The New Jersey Supreme Court reversed a lower court's rejection of Chris Christie's pension cuts.
In less than two weeks, a young girl from Washington has crowdfunded her work helping the homeless.
Peer-to-peer rental site Airbnb is nothing more than a criminal enterprise encouraging users to break the law, says one hotel industry executive.
Rumors that Molycorp may seek bankruptcy protection sent its shares plummeting last week.
Industry experts warn that thousands of flood-damaged cars could soon enter the auto market. NBC News reports.
The chipmaker announced a record-setting $125 million venture fund to invest in high-growth companies run by women and minorities.
Here's why Sen. Elizabeth Warren's criticism of SEC chair Mary Jo White is just plain wrong, says Harvard Professor Hal S. Scott.
Quantitative easing is hitting liquidity in global asset markets, according to one Citi analyst.
A squirrel caused a massive power outage in Northern California.
Imagine going to the doctor and getting a prescription for an app for your smartphone? It's what doctors at Ochsner Health System are doing.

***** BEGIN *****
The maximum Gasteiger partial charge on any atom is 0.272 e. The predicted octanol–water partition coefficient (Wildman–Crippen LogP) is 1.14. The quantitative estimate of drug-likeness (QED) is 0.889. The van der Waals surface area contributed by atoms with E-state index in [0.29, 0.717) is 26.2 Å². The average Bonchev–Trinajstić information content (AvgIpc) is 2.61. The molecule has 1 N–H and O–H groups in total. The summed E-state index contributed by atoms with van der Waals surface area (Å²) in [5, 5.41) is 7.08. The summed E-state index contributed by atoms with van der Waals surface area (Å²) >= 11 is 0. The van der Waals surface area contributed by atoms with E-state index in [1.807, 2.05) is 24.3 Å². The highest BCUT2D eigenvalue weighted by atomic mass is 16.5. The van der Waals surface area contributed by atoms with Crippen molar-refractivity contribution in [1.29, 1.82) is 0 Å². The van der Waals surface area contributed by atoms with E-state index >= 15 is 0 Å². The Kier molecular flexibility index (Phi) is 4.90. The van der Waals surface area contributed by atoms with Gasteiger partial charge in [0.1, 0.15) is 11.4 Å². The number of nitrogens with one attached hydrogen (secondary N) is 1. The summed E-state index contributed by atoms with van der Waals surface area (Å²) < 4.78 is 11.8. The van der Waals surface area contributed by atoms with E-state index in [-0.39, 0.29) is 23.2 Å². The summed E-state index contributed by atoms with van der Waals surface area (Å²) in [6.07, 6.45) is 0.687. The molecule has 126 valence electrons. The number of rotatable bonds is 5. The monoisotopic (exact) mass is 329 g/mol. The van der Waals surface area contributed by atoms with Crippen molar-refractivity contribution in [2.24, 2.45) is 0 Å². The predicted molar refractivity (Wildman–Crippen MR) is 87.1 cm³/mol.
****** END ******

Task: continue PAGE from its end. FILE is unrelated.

Investors should remain skeptical about buying Lululemon Athletica's stock despite its most-recent earnings beat, Jim Cramer says.
Follow these four tips to keep things professional on Facebook, Twitter and LinkedIn.
The Panama Canal expansion is a massive project, but it has major implications for small businesses that need more overseas sales.
Personal Capital's Bill Harris explains how Treasury Inflation-Protected Securities can help investors manage inflation risk.
The market is massively bearish on one surging stock—and that could keep the name moving higher.
Low interest rates and concerns about future litigation are no reason to turn a blind eye to bank stocks, Dick Bove tells CNBC.
The U.S. labor market added 5.4 million job openings in April, slightly higher than the previous month, the BLS reported Tuesday.
Wholesales inventories for April were up 0.4 percent - more than expected - compared to analysts' expectations of 0.2 percent.
Two questions are at the heart of the debate over self-driving cars: How many people want it and how much are they willing to pay for it?
Among 2016 contenders, Marco Rubio stands out for his youth, his meteoric rise—and for persistent doubts about his financial management, The New York Times says.